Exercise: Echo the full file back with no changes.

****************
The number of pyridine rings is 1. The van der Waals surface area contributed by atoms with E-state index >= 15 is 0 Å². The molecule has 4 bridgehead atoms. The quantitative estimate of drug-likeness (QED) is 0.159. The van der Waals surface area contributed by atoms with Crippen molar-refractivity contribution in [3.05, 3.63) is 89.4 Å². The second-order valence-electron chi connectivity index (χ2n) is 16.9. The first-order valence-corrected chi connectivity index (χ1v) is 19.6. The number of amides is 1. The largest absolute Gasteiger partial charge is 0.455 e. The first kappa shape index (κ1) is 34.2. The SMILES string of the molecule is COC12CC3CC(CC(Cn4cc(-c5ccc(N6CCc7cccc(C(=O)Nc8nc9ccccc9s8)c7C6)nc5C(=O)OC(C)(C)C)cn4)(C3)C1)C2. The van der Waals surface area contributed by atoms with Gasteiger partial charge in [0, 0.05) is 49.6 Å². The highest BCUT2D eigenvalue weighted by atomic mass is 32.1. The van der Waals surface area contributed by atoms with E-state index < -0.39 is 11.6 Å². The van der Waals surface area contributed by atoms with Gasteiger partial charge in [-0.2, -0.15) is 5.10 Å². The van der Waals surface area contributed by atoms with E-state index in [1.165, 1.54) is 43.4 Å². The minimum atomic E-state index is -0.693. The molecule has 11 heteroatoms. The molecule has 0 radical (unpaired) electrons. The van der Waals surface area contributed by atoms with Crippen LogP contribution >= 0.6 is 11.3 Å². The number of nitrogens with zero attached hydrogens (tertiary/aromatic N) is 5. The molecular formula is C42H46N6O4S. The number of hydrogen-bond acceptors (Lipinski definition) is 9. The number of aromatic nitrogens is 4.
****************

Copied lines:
The number of pyridine rings is 1. The van der Waals surface area contributed by atoms with E-state index >= 15 is 0 Å². The molecule has 4 bridgehead atoms. The quantitative estimate of drug-likeness (QED) is 0.159. The van der Waals surface area contributed by atoms with Crippen molar-refractivity contribution in [3.05, 3.63) is 89.4 Å². The second-order valence-electron chi connectivity index (χ2n) is 16.9. The first-order valence-corrected chi connectivity index (χ1v) is 19.6. The number of amides is 1. The largest absolute Gasteiger partial charge is 0.455 e. The first kappa shape index (κ1) is 34.2. The SMILES string of the molecule is COC12CC3CC(CC(Cn4cc(-c5ccc(N6CCc7cccc(C(=O)Nc8nc9ccccc9s8)c7C6)nc5C(=O)OC(C)(C)C)cn4)(C3)C1)C2. The van der Waals surface area contributed by atoms with Gasteiger partial charge in [0, 0.05) is 49.6 Å². The highest BCUT2D eigenvalue weighted by atomic mass is 32.1. The van der Waals surface area contributed by atoms with E-state index < -0.39 is 11.6 Å². The van der Waals surface area contributed by atoms with Gasteiger partial charge in [-0.2, -0.15) is 5.10 Å². The van der Waals surface area contributed by atoms with E-state index in [1.165, 1.54) is 43.4 Å². The minimum atomic E-state index is -0.693. The molecule has 11 heteroatoms. The molecule has 0 radical (unpaired) electrons. The van der Waals surface area contributed by atoms with Crippen LogP contribution >= 0.6 is 11.3 Å². The number of nitrogens with zero attached hydrogens (tertiary/aromatic N) is 5. The molecular formula is C42H46N6O4S. The number of hydrogen-bond acceptors (Lipinski definition) is 9. The number of aromatic nitrogens is 4.